Press-Republican

September 26, 2013

Survivor inspires others

DENISE A. RAYMO
Press-Republican

MALONE — A positive attitude, support from loved ones and lots of walking transformed Cindy Wemette from a breast-cancer victim to an inspirational survivor.

She will be the guest speaker Saturday when Scott Smith’s Towing hosts a breast-cancer fundraising walk through downtown Malone.

It was Thanksgiving night 2012 that Wemette discovered a mass in her left breast that initially tested as benign.

“I knew it wasn’t benign,” she said, and she insisted her doctor redo the test. 

This time, he went deeper into the tissue for a sample to biopsy.

“The mass was so hard, it bent the surgical scissors,” Wemette said.

She had Stage 3 cancer, which spread under her arm and into her lymph nodes.

COMPLICATIONS

Wemette had a mastectomy and reconstructive surgery of her breast at the same time, “but it didn’t take,” she said.

“I had the most beautiful breast for one day. But they had to take it all back off.”

Other complications followed the surgery “that were no fault of the doctor’s,” and she was left with golf-ball-size holes across her stomach where sutures were used.

Healing was slow, and her physician encouraged her to eat more protein-rich foods and to walk to reduce the chance of developing blood clots.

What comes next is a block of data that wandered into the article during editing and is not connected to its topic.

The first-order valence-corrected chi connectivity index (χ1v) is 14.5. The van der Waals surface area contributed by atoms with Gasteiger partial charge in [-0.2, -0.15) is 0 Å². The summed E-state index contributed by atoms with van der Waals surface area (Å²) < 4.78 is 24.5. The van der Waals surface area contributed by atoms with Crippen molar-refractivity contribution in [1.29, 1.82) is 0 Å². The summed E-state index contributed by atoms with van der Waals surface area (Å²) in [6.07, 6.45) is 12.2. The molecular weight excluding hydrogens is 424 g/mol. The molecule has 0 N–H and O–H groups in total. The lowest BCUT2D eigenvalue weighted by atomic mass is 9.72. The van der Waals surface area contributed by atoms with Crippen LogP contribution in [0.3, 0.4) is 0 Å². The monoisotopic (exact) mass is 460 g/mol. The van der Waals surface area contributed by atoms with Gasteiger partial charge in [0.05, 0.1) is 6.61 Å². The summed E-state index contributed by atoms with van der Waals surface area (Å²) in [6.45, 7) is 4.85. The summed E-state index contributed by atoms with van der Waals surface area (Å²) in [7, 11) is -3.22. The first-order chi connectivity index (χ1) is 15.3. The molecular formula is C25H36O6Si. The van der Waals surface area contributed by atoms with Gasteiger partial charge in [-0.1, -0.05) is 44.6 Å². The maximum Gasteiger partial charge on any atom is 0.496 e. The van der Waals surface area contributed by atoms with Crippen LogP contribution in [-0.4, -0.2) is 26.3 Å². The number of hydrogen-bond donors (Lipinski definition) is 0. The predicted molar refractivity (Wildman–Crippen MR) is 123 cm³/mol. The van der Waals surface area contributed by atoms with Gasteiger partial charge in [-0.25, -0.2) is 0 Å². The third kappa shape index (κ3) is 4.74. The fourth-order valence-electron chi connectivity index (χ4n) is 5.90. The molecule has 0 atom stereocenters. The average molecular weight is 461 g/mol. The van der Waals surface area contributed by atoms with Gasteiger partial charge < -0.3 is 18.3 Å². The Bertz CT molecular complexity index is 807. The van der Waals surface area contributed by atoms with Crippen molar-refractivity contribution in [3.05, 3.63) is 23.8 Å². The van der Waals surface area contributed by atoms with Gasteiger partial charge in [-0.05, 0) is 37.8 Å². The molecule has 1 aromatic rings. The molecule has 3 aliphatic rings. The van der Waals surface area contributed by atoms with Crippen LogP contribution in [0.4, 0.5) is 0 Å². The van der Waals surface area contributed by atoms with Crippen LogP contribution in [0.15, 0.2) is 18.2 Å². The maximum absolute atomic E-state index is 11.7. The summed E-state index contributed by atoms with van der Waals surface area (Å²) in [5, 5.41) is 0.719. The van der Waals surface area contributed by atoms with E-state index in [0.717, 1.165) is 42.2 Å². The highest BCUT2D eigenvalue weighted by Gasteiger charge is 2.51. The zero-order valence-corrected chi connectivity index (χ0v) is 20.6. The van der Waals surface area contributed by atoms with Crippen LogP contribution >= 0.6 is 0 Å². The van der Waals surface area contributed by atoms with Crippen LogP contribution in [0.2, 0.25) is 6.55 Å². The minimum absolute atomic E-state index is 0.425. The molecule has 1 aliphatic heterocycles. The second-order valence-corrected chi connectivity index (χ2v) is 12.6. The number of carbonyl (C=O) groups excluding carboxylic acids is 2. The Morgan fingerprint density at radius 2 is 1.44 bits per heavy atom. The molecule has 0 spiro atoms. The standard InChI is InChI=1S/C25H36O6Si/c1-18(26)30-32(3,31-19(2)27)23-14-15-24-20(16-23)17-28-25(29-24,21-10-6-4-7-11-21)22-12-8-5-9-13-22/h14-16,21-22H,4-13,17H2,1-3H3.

Once she began to move, Wemette said, she transformed.

“I went from a size 18 to a size 4-6, I lost 57 pounds the healthy way, and I walk 5 to 10 miles a day.”

One of her late-night therapeutic walks made her husband, Jim, uneasy when it brought her a little too close to a bear.

“I told him, ‘God didn’t go to all the trouble of having me beat cancer so a bear could eat me,’” she said.

‘MY NEMESIS’

Wemette, who is a teaching assistant at Davis Elementary School in Malone, underwent a course of chemotherapy and was determined to stay positive despite the discomfort and the loss of her hair.

“I didn’t want to be one of those people who gave up already. Cancer is my nemesis, and if I didn’t believe I was more powerful than it is, I’d go fast.

“But I am not afraid.”

Her treatments in Burlington brought her to Hope Lodge, a nonprofit organization that provides accommodations to those being seen at Fletcher Allen Health Care in Burlington.

“When they told me they wanted to have a cancer walk in my honor, I said I’d like the money to go to Hope Lodge,” Wemette said. “They are wonderful people. I’d like to see them be the beneficiaries.”  

More than half the families supported through Hope Lodge come from northern New York, she said.

Wemette says she decided early on in her diagnosis that “cancer was not going to get the best of me. I’m turning my life around.

“Before, I’d go to bed and watch TV and eat junk food, and I was headed for a heart attack,” she said. “I’ve worked hard so I can get my life back.”

SILENT AUCTION, T-SHIRTS

A pink tow truck will lead the 5K walk through downtown Malone on Saturday, raising awareness of breast cancer and money to help those who have the disease.

Scott Smith, owner of Scott Smith’s Towing, had it specially painted to increase awareness about breast cancer.

Registration begins at 9 a.m. at Scott Smith’s Towing’s garage on Railroad Street, and the walk begins at 10 a.m.

All money raised will go to the Hope Lodge in Burlington, which offers overnight stays to those who receive outpatient cancer treatment at Fletcher Allen Health Care.

For more information, call Cindy Wemette at 481-7823.

Email Denise A. Raymo:draymo@pressrepublican.com